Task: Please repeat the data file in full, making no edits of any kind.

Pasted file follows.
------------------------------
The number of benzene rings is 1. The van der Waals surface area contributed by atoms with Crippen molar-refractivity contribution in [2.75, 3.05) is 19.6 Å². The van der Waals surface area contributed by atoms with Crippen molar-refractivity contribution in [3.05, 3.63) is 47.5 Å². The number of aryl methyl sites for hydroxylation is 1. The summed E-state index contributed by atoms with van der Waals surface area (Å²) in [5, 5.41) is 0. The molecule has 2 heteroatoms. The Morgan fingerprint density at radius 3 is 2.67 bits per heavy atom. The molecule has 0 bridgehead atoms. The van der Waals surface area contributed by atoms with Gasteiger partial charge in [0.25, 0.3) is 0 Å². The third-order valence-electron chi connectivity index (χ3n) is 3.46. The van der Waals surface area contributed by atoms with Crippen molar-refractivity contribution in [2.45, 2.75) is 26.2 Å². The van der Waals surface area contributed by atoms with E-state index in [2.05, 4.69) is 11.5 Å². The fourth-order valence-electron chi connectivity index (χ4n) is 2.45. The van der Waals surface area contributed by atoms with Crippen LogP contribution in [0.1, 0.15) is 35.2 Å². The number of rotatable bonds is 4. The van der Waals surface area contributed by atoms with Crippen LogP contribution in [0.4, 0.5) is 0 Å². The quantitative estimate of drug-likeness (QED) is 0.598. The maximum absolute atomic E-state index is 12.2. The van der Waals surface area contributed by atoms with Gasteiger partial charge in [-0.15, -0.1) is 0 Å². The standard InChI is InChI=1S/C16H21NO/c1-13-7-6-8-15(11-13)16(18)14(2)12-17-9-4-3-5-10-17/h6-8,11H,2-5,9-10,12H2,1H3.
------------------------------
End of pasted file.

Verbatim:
The number of benzene rings is 1. The van der Waals surface area contributed by atoms with Crippen molar-refractivity contribution in [2.75, 3.05) is 19.6 Å². The van der Waals surface area contributed by atoms with Crippen molar-refractivity contribution in [3.05, 3.63) is 47.5 Å². The number of aryl methyl sites for hydroxylation is 1. The summed E-state index contributed by atoms with van der Waals surface area (Å²) in [5, 5.41) is 0. The molecule has 2 heteroatoms. The Morgan fingerprint density at radius 3 is 2.67 bits per heavy atom. The molecule has 0 bridgehead atoms. The van der Waals surface area contributed by atoms with Gasteiger partial charge in [0.25, 0.3) is 0 Å². The third-order valence-electron chi connectivity index (χ3n) is 3.46. The van der Waals surface area contributed by atoms with Crippen molar-refractivity contribution in [2.45, 2.75) is 26.2 Å². The van der Waals surface area contributed by atoms with E-state index in [2.05, 4.69) is 11.5 Å². The fourth-order valence-electron chi connectivity index (χ4n) is 2.45. The van der Waals surface area contributed by atoms with Crippen LogP contribution in [0.1, 0.15) is 35.2 Å². The number of rotatable bonds is 4. The van der Waals surface area contributed by atoms with Crippen LogP contribution in [0.4, 0.5) is 0 Å². The quantitative estimate of drug-likeness (QED) is 0.598. The maximum absolute atomic E-state index is 12.2. The van der Waals surface area contributed by atoms with Gasteiger partial charge in [-0.15, -0.1) is 0 Å². The standard InChI is InChI=1S/C16H21NO/c1-13-7-6-8-15(11-13)16(18)14(2)12-17-9-4-3-5-10-17/h6-8,11H,2-5,9-10,12H2,1H3.